To JSCFaith: STL has a steep initial learning curve, but you get a bucketload of knowledge and tools once you understand how the parts of the library work together. algorithm.h is worth learning STL alone, not to mention map--many people can hack together their own lists, but not many can hack together their own maps correctly or efficiently.

Here''s how your function would look if you were using STL''s list:
  
typedef list<CExplosion *> ExplosionList;
static ExplosionList s_expList;
void RemoveExplosion (ExplosionList::iterator &it)
{
s_expList.erase (it); // no need for function really

}
void AppendExplosion (CExplosion *pExp)
{
s_expList.push_back (pExp); // again, really no need for fncn

}
// usage example:

AppendExplosion (new CExplosion (/* whatever your ctor takes));
// example of main loop

ExplosionList::iterator it = s_expList.begin ();
const ExplosionList::iterator end = s_expList.end ();
while (it != end)
{
CExplosion &exp = **it; // *it dereferences data, which is

// CExplosion*, so you need **it

if (exp.DoneExploding ())
RemoveExplosion (it++); // or just it = s_expList.erase (it)

else
++it;
}

I tried to say so in the comments, but if you use STL you really don''t even need those functions; they''re already part of list.

While push STL is all well and good, I still think we haven''t gotten to the root of your problem. The fact that the error is always on a delete suggests you''re deleting something you shouldn''t. Does the delete always crash the program? Maybe your destructor is throwing an exception (which isn''t allowed)? Otherwise, just double check that you have new''d everything you''re deleting, and you''re deleting nodes only once, not multiple times.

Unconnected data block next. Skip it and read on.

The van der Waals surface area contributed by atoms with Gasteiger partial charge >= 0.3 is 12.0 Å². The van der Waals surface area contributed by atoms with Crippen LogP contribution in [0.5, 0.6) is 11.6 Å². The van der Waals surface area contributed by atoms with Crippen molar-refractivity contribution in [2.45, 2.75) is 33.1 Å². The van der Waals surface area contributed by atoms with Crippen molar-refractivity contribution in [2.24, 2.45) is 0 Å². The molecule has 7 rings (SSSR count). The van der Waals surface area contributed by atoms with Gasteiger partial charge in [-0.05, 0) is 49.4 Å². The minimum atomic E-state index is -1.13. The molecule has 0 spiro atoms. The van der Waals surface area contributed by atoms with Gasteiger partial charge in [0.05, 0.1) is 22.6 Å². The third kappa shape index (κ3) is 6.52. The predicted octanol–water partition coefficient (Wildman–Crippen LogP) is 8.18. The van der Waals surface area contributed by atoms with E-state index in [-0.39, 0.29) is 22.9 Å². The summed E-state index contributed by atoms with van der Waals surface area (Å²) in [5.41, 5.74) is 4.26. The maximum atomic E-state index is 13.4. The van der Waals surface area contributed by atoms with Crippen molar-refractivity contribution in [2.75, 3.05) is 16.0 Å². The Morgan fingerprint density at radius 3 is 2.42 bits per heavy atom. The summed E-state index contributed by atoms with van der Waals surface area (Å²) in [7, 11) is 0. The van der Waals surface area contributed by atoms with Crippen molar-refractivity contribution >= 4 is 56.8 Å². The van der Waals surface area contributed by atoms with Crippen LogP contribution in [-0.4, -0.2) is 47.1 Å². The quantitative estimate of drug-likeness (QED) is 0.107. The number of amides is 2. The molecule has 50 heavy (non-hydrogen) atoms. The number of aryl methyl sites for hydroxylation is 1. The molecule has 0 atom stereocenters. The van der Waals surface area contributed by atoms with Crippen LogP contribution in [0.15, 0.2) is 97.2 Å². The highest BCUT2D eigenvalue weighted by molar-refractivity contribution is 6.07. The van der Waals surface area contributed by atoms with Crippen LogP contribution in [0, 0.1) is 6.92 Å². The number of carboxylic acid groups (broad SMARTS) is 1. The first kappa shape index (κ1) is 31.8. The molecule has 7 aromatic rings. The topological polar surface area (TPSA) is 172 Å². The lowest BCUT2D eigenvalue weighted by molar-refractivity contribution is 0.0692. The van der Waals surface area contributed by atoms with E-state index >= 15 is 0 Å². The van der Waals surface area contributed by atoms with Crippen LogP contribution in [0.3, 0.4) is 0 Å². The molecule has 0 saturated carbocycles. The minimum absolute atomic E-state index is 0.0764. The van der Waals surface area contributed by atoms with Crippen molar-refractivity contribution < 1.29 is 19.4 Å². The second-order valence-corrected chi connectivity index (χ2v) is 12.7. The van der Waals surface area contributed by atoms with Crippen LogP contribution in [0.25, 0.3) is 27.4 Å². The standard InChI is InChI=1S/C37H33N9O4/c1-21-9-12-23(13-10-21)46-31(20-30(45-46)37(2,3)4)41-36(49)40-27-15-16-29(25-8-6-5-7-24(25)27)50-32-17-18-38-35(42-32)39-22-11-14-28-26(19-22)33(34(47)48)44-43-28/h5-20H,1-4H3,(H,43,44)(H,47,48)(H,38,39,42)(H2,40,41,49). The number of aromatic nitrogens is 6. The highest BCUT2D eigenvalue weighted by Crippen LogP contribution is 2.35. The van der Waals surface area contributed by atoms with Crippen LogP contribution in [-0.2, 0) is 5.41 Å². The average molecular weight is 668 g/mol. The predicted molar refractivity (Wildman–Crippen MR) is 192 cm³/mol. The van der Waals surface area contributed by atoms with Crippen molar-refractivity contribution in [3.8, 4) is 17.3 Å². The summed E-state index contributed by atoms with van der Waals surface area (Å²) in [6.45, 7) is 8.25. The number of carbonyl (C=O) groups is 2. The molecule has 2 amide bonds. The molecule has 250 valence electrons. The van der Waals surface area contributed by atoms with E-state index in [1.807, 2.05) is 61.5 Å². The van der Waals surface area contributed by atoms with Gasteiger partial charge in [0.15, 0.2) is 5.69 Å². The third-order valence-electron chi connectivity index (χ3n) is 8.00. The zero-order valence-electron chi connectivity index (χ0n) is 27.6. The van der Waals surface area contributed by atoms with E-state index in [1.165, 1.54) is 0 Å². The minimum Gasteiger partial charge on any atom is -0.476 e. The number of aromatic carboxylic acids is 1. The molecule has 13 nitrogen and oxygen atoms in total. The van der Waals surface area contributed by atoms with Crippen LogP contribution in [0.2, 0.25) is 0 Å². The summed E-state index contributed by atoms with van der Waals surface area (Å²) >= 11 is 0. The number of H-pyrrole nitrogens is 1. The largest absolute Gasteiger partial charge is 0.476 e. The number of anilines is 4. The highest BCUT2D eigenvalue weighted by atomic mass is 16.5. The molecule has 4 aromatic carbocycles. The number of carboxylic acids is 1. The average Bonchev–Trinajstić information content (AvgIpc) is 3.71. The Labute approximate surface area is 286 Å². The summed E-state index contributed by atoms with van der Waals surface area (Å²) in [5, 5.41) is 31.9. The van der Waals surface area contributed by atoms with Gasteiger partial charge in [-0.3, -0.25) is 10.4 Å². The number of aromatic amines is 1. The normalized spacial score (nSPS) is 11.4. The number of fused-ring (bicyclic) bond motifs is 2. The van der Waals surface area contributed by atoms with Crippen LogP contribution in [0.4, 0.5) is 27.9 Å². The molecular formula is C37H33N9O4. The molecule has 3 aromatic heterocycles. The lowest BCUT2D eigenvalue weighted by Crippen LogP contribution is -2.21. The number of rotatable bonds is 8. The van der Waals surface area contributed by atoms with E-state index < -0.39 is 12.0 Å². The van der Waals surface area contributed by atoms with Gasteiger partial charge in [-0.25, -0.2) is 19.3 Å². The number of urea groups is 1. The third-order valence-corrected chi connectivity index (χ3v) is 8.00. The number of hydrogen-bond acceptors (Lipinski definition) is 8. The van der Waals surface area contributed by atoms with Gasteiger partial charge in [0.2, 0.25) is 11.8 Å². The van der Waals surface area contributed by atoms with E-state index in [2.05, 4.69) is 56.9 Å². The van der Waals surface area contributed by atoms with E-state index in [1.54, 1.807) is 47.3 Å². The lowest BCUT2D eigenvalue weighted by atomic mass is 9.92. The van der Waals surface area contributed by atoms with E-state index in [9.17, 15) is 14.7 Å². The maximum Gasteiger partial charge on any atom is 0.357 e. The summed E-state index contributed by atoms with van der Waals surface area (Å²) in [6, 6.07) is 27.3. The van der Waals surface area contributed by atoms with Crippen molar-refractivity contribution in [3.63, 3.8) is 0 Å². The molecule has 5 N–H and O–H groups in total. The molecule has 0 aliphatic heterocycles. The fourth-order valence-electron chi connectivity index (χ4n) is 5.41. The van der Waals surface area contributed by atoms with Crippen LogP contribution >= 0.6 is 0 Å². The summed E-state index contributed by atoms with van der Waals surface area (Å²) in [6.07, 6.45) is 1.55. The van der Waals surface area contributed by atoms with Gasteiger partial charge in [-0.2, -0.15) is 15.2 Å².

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Only mention I can find on a product in Gamasutra is for Star Wars Starfighter. However, they had to ditch STL because of multiple tiny string allocations (sounds like they didn''t know how to write their own allocator object--not like I do). However, STL is mentioned in several of the technical articles there.

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But, Stoffel... If they should rewrite allocator than wouldn''t it be more reliable to rewrite the whole string class?
The reason for me asking that is simple. Though using STL I am not sure if I should keep using it when, say I''m going to write "that kickass 3d engine myself"
I don''t believe developers in all that companies that stupid and lazy and they don''t know about STL classes.
At the same time I haven''t seen yet ANY game code with std::list, for example.
The question is what the real reason of skipping such a beautiful and powerful things?

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quote:
Original post by Halloween
But, Stoffel... If they should rewrite allocator than wouldn't it be more reliable to rewrite the whole string class?
The reason for me asking that is simple. Though using STL I am not sure if I should keep using it when, say I'm going to write "that kickass 3d engine myself"
I don't believe developers in all that companies that stupid and lazy and they don't know about STL classes.
At the same time I haven't seen yet ANY game code with std::list, for example.
The question is what the real reason of skipping such a beautiful and powerful things?


There is simply no reasons.

I believe Unreal uses the STL because Tim Sweeny said a long time ago that they had problems with list and dll with VC++ because there was a bug in VC++ stl which is now fixed.


Why not rewrite strings with the allocator? Because it makes more code to test! I have better things to do than write supporting classes and I am sure your manager or investors think so too!

quote:

I don't believe developers in all that companies that stupid and lazy and they don't know about STL classes.



I don't believe so too, but my experience is that people don't really know about the STL.

Arg #1 : People on Gamedev. You see lots of people writing code that the stl can already do.